“Unless a miracle happens, three kidnapped nuns don’t have a chance.”
Welcome to 4:3 & Forgotten — a column where I get to look back at TV terrors that scared adults (and the kids they let watch) across the limited airwaves of the 70s. This week’s entry sees a trio of nuns cross paths with a pair of crooks somewhere in rural America, and while the bad guys don’t see themselves as criminals the opening makes it very clear that one of them is very, very dangerous… and more than a little psycho. Welcome to a Weekend of Terror.
When: December 8th, 1970
Two people, a woman and a man, run through a house in slow motion. A playful couple, a game of tag? It looks innocent enough until her hair swings away from her face revealing tape secured across her mouth and a look of pure fear in her eyes. He chases her, and after a brief struggle she falls, hits her head, and dies. Eddie (Robert Conrad) reels back at what he’s done, but he’s more distressed that his game is over than he is that his prey is dead. Larry (Lee Majors) arrives and immediately has the opposite reaction. They had kidnapped the girl for ransom, and she’s no good to them dead. He berates Eddie’s sick sensibilities before scrambling to find a solution.
A solution rolls into their lap the following day when a car holding a trio of nuns breaks down on a desert road. Sister Ellen (Lois Nettleton) is dressed casual as she’s just back from a sabbatical in the “real world” where she got to taste life before committing her life to God, but Sister Meredith (Carol Lynley) and Sister Frances (Jane Wyatt) are all habit-ed up in their black & whites. Eddie abducts all three — “Do you think it’s easy to get a woman the right age, the right size…” — with the plan being to use Meredith as a stand-in for the dead girl, but his plan to off the other two nuns meets resistance from the women’s desire to stay alive.
This being a TV movie we know the nuns aren’t in for the kinds of terrors visited upon abducted women on the big screen — think The Last House on the Left, The Hills Have Eyes, etc — so the degree of true horror they experience is kept in check. That said, director Jud Taylor captures some sequences with an eye for the tense and frightening. The opening sequence is creepy stuff, and a later sequence with the nuns running in the night sees their black habits flowing against the darkness to eerie effect.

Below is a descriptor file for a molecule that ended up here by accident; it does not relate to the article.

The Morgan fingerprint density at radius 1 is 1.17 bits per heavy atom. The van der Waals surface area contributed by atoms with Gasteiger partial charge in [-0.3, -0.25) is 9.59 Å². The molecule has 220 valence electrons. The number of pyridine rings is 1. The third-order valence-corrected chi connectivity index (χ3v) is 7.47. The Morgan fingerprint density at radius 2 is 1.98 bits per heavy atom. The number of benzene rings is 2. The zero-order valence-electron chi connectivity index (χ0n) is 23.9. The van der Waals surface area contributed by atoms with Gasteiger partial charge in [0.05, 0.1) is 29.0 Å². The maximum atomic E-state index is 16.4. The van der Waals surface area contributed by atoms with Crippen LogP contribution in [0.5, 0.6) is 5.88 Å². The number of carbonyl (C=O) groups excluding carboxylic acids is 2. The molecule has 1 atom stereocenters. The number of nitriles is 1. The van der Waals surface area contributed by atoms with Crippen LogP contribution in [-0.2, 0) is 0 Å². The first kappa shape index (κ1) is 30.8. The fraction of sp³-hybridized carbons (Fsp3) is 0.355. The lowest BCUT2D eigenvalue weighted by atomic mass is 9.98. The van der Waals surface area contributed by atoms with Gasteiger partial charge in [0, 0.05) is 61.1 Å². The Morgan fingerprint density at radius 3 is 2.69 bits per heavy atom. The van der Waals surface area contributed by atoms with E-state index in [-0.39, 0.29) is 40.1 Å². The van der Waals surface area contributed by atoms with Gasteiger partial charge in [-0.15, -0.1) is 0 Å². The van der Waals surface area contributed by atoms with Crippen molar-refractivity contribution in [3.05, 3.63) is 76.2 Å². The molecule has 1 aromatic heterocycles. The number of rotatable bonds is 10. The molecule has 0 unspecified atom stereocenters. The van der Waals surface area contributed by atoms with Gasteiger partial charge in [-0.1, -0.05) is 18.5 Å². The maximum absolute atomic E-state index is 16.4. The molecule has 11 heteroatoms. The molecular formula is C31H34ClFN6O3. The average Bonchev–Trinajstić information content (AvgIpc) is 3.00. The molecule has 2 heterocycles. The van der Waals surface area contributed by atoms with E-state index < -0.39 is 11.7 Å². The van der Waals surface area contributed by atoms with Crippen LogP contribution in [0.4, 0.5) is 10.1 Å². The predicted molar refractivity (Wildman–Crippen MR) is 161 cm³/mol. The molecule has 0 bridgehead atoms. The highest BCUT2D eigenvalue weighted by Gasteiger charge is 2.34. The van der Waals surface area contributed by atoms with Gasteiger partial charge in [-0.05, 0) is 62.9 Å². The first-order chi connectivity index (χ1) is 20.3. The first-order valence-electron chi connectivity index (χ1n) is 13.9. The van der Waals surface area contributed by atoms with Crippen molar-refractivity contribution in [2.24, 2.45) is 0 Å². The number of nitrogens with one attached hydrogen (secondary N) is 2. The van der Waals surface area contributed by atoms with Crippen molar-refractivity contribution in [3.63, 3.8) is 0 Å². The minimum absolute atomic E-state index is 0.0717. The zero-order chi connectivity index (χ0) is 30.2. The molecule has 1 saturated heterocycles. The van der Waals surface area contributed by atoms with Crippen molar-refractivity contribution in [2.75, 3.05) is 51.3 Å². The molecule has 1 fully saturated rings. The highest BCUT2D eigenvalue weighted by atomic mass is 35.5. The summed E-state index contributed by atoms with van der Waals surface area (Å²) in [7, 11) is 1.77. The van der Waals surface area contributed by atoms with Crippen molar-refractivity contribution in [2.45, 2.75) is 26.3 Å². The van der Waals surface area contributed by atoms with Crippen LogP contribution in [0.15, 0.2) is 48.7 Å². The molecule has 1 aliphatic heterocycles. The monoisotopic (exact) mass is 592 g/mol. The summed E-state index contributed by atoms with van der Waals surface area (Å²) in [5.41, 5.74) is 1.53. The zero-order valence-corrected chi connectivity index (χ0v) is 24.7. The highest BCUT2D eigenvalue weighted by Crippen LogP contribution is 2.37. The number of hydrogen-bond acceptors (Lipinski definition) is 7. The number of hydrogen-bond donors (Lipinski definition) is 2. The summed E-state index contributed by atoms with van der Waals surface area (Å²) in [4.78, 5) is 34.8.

The big draw here — aside from some very cute nuns who I would have loved to watch slap my hands with a ruler back in grade school instead of Sister Hermina (may she rest in peace, presumably, but honestly I wouldn’t be surprised if she was still kicking) — is the pairing of Conrad and Majors (look at that stache!) as the bad guys. Both were just a few years away from landing long-running series gigs as heroic good guys, so seeing them threaten nuns is a definite change of pace.
Lionel E. Siegel‘s script is an efficient affair and never wastes time on unnecessary exposition, and he delivers some memorable dialogue beats too. “Hey nuns, you want a beer?” is a personal favorite, but the women’s shock upon learning they’re going to be killed also rewards as one of them says “But we’re nuns!” The characters are given room to breathe as a conflict grows between the kidnappers — best friends who disagree on how far they need to go for some extra scratch — and the nuns remain true to their core values of compassion and sacrifice. Ellen sees kindness in Larry and comes to depend on it, but she may live to regret that assumption… if she lives at all!
Weekend of Terror is a tight little suspense tale balancing the strength of these three women against the uncertainty of the men holding them prisoner. It never breaks the mold on the kidnapped nun sub-genre, but a strong cast, good performances, and some energetic direction make for a fun little slice of TV movie heaven.
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